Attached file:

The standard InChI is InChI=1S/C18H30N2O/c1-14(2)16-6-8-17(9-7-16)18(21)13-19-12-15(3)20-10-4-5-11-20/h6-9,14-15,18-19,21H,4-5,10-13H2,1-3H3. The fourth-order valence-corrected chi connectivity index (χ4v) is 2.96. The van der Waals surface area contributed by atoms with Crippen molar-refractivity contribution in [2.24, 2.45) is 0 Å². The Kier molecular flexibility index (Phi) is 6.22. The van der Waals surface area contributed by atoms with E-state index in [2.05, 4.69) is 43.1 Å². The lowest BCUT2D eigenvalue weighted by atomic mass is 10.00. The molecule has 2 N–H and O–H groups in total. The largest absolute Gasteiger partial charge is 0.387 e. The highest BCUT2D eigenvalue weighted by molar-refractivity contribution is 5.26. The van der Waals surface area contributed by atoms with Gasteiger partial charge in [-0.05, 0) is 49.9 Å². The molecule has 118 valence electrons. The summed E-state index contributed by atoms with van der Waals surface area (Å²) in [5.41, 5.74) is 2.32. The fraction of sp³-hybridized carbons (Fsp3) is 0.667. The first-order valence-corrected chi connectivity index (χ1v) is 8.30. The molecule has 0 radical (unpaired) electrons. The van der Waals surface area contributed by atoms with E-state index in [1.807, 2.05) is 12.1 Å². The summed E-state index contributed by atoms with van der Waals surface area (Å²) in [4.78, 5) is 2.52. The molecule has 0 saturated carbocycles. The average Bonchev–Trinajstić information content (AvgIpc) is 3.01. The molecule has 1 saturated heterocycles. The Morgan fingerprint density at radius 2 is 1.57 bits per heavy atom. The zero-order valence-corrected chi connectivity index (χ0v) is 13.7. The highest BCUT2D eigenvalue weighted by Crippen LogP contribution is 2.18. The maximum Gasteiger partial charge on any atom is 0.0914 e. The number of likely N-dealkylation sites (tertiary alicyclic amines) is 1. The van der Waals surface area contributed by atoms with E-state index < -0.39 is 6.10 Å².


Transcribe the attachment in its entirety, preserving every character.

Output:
The standard InChI is InChI=1S/C18H30N2O/c1-14(2)16-6-8-17(9-7-16)18(21)13-19-12-15(3)20-10-4-5-11-20/h6-9,14-15,18-19,21H,4-5,10-13H2,1-3H3. The fourth-order valence-corrected chi connectivity index (χ4v) is 2.96. The van der Waals surface area contributed by atoms with Crippen molar-refractivity contribution in [2.24, 2.45) is 0 Å². The Kier molecular flexibility index (Phi) is 6.22. The van der Waals surface area contributed by atoms with E-state index in [2.05, 4.69) is 43.1 Å². The lowest BCUT2D eigenvalue weighted by atomic mass is 10.00. The molecule has 2 N–H and O–H groups in total. The largest absolute Gasteiger partial charge is 0.387 e. The highest BCUT2D eigenvalue weighted by molar-refractivity contribution is 5.26. The van der Waals surface area contributed by atoms with Gasteiger partial charge in [-0.05, 0) is 49.9 Å². The molecule has 118 valence electrons. The summed E-state index contributed by atoms with van der Waals surface area (Å²) in [5.41, 5.74) is 2.32. The fraction of sp³-hybridized carbons (Fsp3) is 0.667. The first-order valence-corrected chi connectivity index (χ1v) is 8.30. The molecule has 0 radical (unpaired) electrons. The van der Waals surface area contributed by atoms with E-state index in [1.807, 2.05) is 12.1 Å². The summed E-state index contributed by atoms with van der Waals surface area (Å²) in [4.78, 5) is 2.52. The molecule has 0 saturated carbocycles. The average Bonchev–Trinajstić information content (AvgIpc) is 3.01. The molecule has 1 saturated heterocycles. The Morgan fingerprint density at radius 2 is 1.57 bits per heavy atom. The zero-order valence-corrected chi connectivity index (χ0v) is 13.7. The highest BCUT2D eigenvalue weighted by Crippen LogP contribution is 2.18. The maximum Gasteiger partial charge on any atom is 0.0914 e. The number of likely N-dealkylation sites (tertiary alicyclic amines) is 1. The van der Waals surface area contributed by atoms with E-state index < -0.39 is 6.10 Å².